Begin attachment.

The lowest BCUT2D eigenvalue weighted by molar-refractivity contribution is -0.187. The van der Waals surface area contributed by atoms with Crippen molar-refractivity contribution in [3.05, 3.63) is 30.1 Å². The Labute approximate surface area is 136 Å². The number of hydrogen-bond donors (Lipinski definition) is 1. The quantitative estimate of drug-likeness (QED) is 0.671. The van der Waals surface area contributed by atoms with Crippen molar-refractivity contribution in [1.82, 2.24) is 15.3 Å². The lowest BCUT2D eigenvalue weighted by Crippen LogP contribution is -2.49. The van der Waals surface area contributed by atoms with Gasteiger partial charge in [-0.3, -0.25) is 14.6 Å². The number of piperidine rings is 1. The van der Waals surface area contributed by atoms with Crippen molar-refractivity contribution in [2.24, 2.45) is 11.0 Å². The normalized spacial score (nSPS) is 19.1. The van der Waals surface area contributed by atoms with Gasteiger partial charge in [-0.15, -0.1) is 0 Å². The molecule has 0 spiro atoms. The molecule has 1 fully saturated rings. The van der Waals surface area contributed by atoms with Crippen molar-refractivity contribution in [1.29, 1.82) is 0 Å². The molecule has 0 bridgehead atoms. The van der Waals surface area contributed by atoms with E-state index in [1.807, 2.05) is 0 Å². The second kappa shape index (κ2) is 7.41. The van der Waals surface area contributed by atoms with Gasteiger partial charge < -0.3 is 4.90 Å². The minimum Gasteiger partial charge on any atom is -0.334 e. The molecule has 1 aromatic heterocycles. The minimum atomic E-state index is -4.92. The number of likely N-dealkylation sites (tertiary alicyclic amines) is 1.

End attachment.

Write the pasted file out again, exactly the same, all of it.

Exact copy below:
The lowest BCUT2D eigenvalue weighted by molar-refractivity contribution is -0.187. The van der Waals surface area contributed by atoms with Crippen molar-refractivity contribution in [3.05, 3.63) is 30.1 Å². The Labute approximate surface area is 136 Å². The number of hydrogen-bond donors (Lipinski definition) is 1. The quantitative estimate of drug-likeness (QED) is 0.671. The van der Waals surface area contributed by atoms with Crippen molar-refractivity contribution in [1.82, 2.24) is 15.3 Å². The lowest BCUT2D eigenvalue weighted by Crippen LogP contribution is -2.49. The van der Waals surface area contributed by atoms with Gasteiger partial charge in [-0.3, -0.25) is 14.6 Å². The number of piperidine rings is 1. The van der Waals surface area contributed by atoms with Crippen molar-refractivity contribution in [2.24, 2.45) is 11.0 Å². The normalized spacial score (nSPS) is 19.1. The van der Waals surface area contributed by atoms with Gasteiger partial charge in [-0.15, -0.1) is 0 Å². The molecule has 0 spiro atoms. The molecule has 1 fully saturated rings. The van der Waals surface area contributed by atoms with Crippen molar-refractivity contribution in [1.29, 1.82) is 0 Å². The molecule has 0 bridgehead atoms. The van der Waals surface area contributed by atoms with E-state index in [1.807, 2.05) is 0 Å². The second kappa shape index (κ2) is 7.41. The van der Waals surface area contributed by atoms with Gasteiger partial charge < -0.3 is 4.90 Å². The minimum Gasteiger partial charge on any atom is -0.334 e. The molecule has 1 aromatic heterocycles. The minimum atomic E-state index is -4.92. The number of likely N-dealkylation sites (tertiary alicyclic amines) is 1.